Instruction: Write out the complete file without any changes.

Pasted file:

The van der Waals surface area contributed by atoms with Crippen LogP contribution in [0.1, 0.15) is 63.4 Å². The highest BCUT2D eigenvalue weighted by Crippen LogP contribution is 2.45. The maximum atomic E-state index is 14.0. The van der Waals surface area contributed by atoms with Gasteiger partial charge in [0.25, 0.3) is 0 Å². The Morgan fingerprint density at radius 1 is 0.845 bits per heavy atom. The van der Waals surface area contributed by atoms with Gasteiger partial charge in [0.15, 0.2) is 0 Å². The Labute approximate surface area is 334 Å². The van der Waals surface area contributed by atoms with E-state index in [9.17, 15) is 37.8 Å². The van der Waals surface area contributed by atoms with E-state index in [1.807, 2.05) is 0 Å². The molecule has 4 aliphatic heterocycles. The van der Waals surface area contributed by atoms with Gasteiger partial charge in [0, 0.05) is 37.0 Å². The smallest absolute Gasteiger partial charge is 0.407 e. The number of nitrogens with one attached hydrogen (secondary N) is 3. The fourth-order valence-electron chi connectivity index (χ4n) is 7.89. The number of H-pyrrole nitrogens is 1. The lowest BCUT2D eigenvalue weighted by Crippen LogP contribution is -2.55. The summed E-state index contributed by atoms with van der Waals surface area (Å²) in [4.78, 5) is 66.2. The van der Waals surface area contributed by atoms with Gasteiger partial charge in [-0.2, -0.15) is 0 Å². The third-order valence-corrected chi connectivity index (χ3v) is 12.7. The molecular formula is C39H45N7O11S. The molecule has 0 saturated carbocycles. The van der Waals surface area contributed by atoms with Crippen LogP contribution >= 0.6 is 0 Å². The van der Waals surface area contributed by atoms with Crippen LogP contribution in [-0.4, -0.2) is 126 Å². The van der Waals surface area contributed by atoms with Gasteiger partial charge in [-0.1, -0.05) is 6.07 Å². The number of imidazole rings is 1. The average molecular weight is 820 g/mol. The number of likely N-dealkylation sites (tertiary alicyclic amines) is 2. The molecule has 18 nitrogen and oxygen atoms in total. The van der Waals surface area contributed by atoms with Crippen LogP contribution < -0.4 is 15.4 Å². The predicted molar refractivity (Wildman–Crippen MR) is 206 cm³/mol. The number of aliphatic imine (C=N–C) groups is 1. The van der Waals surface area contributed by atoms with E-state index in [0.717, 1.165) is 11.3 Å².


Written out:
The van der Waals surface area contributed by atoms with Crippen LogP contribution in [0.1, 0.15) is 63.4 Å². The highest BCUT2D eigenvalue weighted by Crippen LogP contribution is 2.45. The maximum atomic E-state index is 14.0. The van der Waals surface area contributed by atoms with Gasteiger partial charge in [0.25, 0.3) is 0 Å². The Morgan fingerprint density at radius 1 is 0.845 bits per heavy atom. The van der Waals surface area contributed by atoms with Gasteiger partial charge in [0.15, 0.2) is 0 Å². The Labute approximate surface area is 334 Å². The van der Waals surface area contributed by atoms with E-state index in [9.17, 15) is 37.8 Å². The van der Waals surface area contributed by atoms with E-state index in [1.807, 2.05) is 0 Å². The molecule has 4 aliphatic heterocycles. The van der Waals surface area contributed by atoms with Gasteiger partial charge in [0, 0.05) is 37.0 Å². The smallest absolute Gasteiger partial charge is 0.407 e. The number of nitrogens with one attached hydrogen (secondary N) is 3. The fourth-order valence-electron chi connectivity index (χ4n) is 7.89. The number of H-pyrrole nitrogens is 1. The lowest BCUT2D eigenvalue weighted by Crippen LogP contribution is -2.55. The summed E-state index contributed by atoms with van der Waals surface area (Å²) in [4.78, 5) is 66.2. The van der Waals surface area contributed by atoms with Gasteiger partial charge in [-0.2, -0.15) is 0 Å². The third-order valence-corrected chi connectivity index (χ3v) is 12.7. The molecular formula is C39H45N7O11S. The molecule has 0 saturated carbocycles. The van der Waals surface area contributed by atoms with Crippen LogP contribution >= 0.6 is 0 Å². The van der Waals surface area contributed by atoms with Crippen LogP contribution in [-0.4, -0.2) is 126 Å². The van der Waals surface area contributed by atoms with Gasteiger partial charge in [-0.1, -0.05) is 6.07 Å². The number of imidazole rings is 1. The average molecular weight is 820 g/mol. The number of likely N-dealkylation sites (tertiary alicyclic amines) is 2. The molecule has 18 nitrogen and oxygen atoms in total. The van der Waals surface area contributed by atoms with Crippen LogP contribution < -0.4 is 15.4 Å². The predicted molar refractivity (Wildman–Crippen MR) is 206 cm³/mol. The number of aliphatic imine (C=N–C) groups is 1. The van der Waals surface area contributed by atoms with E-state index in [0.717, 1.165) is 11.3 Å².